It never ceases to amaze me how seemingly random events can congeal into a common thread of thought. This almost preternatural algorithm made itself known to me as three overtly unconnected minor events happened that, together, got me thinking I was on to a big Advent message.

It began with a Methuselah moment. Sadly, those are becoming more frequent for me. This one involved a pleasant conversation with a 20-something person about my previous manifestation in the television writing business. I regaled her with a story about someone who I thought was a pretty famous television star of the past. Halfway through our exchange, I realized this once nationally beloved celebrity was not registering the tiniest blip on this young person’s popular culture radar screen.

It was quite a tutorial on the fleeting nature of fame. The once-celebrated person who meant nothing to this young person had spent lots of energy, marriages, and money to gain the fame he achieved, and now, less than a decade after his death, he is forgotten by a substantial percentage of the American populace.

I ask for some forbearance as the next random act that occurred was a vanity project of mine: I am taking some free online classes in history and the classical world merely for my own enjoyment. Soon after my exchange with this young person, I was listening to a lecture on ancient Athens and Sparta. It was something the professor running the online course on Greek antiquity said that connected the dots for me. 

He was quoting a Greek historian whose name would crash my auto correct if I tried to spell it. According to this great mind of antiquity, the Spartans had a problem with fleeting fame and predicted they would only be known by their ruins. The professor noted that visits to Athens find temples and official buildings still standing in Greece, but on a visit to the land where the Spartan City-State was located, one only finds foundations of buildings that once were. The only people who remember what those foundations were holding up are professors in institutes of higher education.

The Spartans, thanks to popular culture of later vintage, may be known as great warriors and pretty tough dudes, if you ask the Persian Army, but their advanced civilization, with its checks and balances and its freedom (if you were a Spartan, not a Spartan slave), have all been relegated to the mists of time.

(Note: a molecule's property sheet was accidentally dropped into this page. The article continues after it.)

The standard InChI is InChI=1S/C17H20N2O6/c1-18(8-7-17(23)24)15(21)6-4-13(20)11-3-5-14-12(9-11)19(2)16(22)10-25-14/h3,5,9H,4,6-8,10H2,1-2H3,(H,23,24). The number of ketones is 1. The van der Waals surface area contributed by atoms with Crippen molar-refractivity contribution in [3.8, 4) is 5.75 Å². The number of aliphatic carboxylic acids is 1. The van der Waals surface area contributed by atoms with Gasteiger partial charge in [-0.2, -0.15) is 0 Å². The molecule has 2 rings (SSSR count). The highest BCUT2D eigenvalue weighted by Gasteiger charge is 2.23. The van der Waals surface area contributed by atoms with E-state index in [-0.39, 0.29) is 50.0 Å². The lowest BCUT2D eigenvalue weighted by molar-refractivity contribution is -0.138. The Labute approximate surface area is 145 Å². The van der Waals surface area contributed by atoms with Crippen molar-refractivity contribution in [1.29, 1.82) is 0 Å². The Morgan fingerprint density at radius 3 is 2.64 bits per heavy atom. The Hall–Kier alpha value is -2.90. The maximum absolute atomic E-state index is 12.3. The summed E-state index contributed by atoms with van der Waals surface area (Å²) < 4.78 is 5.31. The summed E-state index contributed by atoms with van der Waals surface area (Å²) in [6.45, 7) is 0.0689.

Even the greatness of Athens, with its all-star lineup of Socrates, Plato, and Aristotle, are mostly remembered only in certain halls of academia. If I started telling the same young person who was not as well versed on the “ancient” history of 1960s television about Plato’s “Republic,” I don’t think I would have gotten very far. 

The same goes for ancient Rome. History geeks know about it, but few other people walking around know or care to know much about it.

So of course, these two disconnected events made me think about Advent. When I worked for a faith-based nonprofit, Advent season was full-throated. You only heard “Merry Christmas,” and religious-themed Christmas music was on everyone’s computer. I now work for a secular nonprofit, and although the office is decorated for the season, the “season” is overtly nonspecific.

Yet celebrate we do. Holiday still has “holy” as its root, and even though many of my co-workers, better people than me, may not share a belief in the events of that first Noel, I can’t help but think God has a plan to wind his way into hearts the way Hollywood celebrities and Spartan warrior-kings cannot.

I’ve seen this in my own family as well, with nieces and nephews who have jettisoned their Catholic faith but not the traditions that come with Christmas. They may go out of their way to say “Happy Holidays” and to go a little overboard with the “Star Wars” holiday-themed yard decorations, but deep down they know, just like my co-workers know, what is behind those very traditions they are diluting.

Ancient people and not-so-ancient Hollywood celebrities are now imprisoned between the covers of books and put on shelves. But 2,000 years ago, in a backwater town of a backwater province that was more trouble than it was worth for the mighty Roman Empire, an eternal King was born. A lot of people may not know Leonidas from Leonardo Di Caprio, but they know the name Jesus and they know what Dec. 25 is.